Yellow poplar is not a true poplar and not listed here. Dickmann DI and Stuart KW () The culture of poplars in eastern North America. University Publications, Michigan State Univ., East Lansing.
Google Scholar Poplar, genus of some 35 species of trees in the willow family (Salicaceae), native to the Northern Hemisphere. The poplar species native to North America are divided into three loose groups: the cottonwoods, the aspens, and the balsam poplars.
Learn more about poplar trees. Populus is a genus of 25–30 species of deciduous flowering plants in the family Salicaceae, native to most of the Northern h names variously applied to different species include poplar / ˈ p ɒ p. l ər /, aspen, and cottonwood. The western balsam poplar (P.
trichocarpa) was the first tree whose full DNA code had been determined by DNA sequencing, in Abstract. Poplars (Populus spp.) have been planted in Europe and Asia since very early times. Known in the Near East as the “blessed tree”, poplars have been the primary timber producer in regions lacking natural forests in the northern hemisphere.
The various cultures collectively termed "Mound Builders" were inhabitants of North America who, during a 5,year period, constructed various styles of earthen mounds for religious, ceremonial, burial, and elite residential included the pre-Columbian cultures of the Archaic period, Woodland period (Calusa culture, Adena and Hopewell cultures), and Mississippian period; dating.
Poplar Culture in North America CHAPTER 8. Poplar diseases (G. Newcombe, M. Ostry, M. Hubbes, P. Perinet, and M.-J. Mottet) Introduction The major diseases of Populus in North America Regional variation in diseases of hybrid poplar Influence of disease on current and future aspen management in the Lake States This book describes the status of culture and utilization of poplars in North America and documents succinctly recent scientific and technological advances.
Gathering under one cover important source information about North American poplars for the benefit of poplar growers and scientists, the book provides perspectives on the current status Reviews: 1. Poplar Roots can cause problems; Poplars, like Willows, have very invasive and vigorous root systems stretching up to 40m (ft) from the tree trunk, thus planting Poplar trees near to buildings may result in damaged foundations and cracked areas will eventually get damaged from the shallow roots that expand with time, uplifting and sprouting through the paved area.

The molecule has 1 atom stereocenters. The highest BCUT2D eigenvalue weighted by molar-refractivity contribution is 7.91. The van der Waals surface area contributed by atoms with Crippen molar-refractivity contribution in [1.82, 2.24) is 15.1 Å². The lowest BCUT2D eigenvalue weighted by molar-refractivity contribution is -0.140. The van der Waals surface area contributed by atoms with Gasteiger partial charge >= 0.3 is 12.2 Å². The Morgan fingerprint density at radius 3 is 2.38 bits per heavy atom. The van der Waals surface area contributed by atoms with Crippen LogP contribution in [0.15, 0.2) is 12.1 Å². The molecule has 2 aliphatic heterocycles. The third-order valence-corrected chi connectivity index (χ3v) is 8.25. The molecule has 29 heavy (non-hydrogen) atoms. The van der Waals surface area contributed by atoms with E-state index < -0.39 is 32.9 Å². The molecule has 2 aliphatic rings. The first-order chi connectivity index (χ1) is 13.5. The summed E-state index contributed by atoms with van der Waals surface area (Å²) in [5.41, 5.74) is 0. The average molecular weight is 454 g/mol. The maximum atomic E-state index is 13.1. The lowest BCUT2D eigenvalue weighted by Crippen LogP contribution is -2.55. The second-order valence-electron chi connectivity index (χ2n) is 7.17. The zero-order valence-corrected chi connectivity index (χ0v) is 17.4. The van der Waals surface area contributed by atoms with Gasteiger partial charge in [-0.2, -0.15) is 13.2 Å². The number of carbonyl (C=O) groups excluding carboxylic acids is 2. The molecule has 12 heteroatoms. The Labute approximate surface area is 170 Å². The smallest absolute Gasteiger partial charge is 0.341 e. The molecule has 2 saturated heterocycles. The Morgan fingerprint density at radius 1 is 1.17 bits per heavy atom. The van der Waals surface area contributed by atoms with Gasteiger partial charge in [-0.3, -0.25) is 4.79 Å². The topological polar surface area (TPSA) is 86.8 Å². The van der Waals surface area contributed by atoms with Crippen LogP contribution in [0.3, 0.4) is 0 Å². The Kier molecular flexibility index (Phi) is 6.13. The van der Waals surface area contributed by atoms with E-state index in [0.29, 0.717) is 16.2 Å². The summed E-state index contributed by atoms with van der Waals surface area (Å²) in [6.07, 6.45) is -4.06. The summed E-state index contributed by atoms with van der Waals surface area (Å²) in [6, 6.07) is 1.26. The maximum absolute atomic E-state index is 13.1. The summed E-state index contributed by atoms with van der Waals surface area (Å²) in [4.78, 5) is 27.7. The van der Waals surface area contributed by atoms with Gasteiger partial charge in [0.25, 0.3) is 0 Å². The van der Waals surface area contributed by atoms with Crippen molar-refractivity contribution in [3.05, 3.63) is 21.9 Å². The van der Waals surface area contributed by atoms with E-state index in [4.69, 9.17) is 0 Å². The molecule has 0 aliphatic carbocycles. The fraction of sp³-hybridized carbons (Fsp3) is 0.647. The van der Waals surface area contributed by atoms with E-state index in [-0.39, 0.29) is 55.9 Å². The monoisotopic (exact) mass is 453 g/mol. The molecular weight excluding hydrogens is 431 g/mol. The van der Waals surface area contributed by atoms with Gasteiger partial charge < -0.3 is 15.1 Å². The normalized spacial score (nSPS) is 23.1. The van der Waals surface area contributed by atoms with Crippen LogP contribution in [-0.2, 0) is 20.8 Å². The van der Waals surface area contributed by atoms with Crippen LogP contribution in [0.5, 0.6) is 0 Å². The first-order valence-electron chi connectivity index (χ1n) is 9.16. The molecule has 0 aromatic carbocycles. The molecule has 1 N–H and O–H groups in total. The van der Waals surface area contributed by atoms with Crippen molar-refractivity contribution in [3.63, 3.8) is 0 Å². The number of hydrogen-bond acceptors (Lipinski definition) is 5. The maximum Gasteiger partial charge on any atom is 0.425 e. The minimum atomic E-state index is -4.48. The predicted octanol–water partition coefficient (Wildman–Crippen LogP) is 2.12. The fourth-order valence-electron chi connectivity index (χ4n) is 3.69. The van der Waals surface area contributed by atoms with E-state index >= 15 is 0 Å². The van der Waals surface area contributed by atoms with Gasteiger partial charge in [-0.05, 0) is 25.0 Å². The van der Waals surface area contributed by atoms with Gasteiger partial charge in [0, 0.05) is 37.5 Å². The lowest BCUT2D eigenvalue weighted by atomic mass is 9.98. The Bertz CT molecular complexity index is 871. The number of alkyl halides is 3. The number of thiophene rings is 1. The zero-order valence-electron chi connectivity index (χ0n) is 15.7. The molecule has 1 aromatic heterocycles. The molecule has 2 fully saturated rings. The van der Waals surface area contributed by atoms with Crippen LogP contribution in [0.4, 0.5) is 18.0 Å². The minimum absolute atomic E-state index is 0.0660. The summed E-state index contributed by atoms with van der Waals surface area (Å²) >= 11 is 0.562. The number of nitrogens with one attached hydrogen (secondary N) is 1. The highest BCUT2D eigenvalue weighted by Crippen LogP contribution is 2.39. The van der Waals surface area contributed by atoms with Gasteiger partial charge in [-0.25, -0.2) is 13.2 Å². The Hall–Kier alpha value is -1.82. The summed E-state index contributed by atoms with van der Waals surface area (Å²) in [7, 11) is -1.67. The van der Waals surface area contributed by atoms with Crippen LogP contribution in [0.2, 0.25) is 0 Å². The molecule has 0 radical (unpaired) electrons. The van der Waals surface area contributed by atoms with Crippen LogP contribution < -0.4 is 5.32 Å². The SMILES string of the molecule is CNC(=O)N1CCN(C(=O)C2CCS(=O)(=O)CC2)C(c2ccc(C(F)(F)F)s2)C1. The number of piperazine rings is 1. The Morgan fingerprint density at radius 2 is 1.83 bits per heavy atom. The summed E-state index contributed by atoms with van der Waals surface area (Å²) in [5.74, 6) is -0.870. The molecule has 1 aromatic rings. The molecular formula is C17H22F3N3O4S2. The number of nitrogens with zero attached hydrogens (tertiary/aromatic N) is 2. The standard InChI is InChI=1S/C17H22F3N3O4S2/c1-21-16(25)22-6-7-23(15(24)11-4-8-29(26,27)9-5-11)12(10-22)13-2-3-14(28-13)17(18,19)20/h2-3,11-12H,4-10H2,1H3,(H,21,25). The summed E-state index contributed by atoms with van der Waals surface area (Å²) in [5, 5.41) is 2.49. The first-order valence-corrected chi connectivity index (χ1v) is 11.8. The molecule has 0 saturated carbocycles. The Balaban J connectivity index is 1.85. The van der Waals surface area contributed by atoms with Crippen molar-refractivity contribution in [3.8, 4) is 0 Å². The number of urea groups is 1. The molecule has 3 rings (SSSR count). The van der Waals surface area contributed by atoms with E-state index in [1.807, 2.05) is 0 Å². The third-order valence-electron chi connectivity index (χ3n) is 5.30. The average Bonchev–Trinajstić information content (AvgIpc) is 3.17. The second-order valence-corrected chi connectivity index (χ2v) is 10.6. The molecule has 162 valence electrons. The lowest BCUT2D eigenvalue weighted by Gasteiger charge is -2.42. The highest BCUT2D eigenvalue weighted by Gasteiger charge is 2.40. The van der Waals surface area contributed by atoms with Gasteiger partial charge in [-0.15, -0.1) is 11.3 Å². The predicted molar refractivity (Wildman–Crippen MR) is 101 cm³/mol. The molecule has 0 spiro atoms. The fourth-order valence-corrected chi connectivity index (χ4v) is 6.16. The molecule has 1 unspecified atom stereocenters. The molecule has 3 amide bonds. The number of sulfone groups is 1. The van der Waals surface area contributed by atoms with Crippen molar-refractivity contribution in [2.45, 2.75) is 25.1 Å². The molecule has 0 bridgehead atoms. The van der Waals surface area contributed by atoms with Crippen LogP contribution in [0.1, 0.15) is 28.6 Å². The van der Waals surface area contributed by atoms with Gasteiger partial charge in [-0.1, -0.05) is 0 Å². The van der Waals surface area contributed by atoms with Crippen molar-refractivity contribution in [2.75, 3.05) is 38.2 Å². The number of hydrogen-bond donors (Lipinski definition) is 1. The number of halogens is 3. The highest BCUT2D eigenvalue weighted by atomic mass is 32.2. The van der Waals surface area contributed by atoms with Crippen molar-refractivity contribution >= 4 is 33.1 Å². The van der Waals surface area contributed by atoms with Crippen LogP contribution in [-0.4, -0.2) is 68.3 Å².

Smoking has played an important role in the cultures of North America since ancient times. Because of the ceremonial and ritual aspects of the practice in Native American societies, smoking pipes are important cultural artifacts.
The essays in The Culture of Smoking constitute the first sustained interpretive study of smoking pipes, focusing on the cultural significance of smoking both before. Richly annotated and cross-referenced for ease of use, Beliefs and Rituals in Archaic Eastern North America will benefit scholars and students of archaeology and Native American culture.
Claassen’s overview of the archaeological record should encourage the development of original archaeological and historical connections and patterns. Yellow poplar or tulip poplar is the tallest hardwood tree in North America with one of the most perfect and straight trunks in the forest.
Yellow poplar has a unique leaf with four lobes separated by rounded notches. The showy flower is tulip-like (or lily-like) which supports the alternate name of tulip poplar. In discussions of indigenous North American peoples, the Northeast and Southeast culture areas are sometimes combined and referred to as the Eastern Woodlands; this term is sometimes confused with that of the Eastern Woodland cultures, which designates a group of prehistoric societies rather than a culture area per se.
Traditional culture patterns.Native American Music in Eastern North America Experiencing Music, Expressing Culture. Includes CD. Beverley Diamond Global Music Series.
Native American Music in Eastern North America is one of the first books to explore the contemporary musical landscape of indigenous North Americans in the north and east. It shows how performance traditions of Native North Americans have been .The prehistory of the Americas (North, South, and Central America, and the Caribbean) begins with people migrating to these areas from Asia during the height of an Ice groups are generally believed to have been isolated from the people of the "Old World" until the coming of Europeans in the 10th century from Iceland led by Leif Erikson and with the voyages of Christopher Columbus in.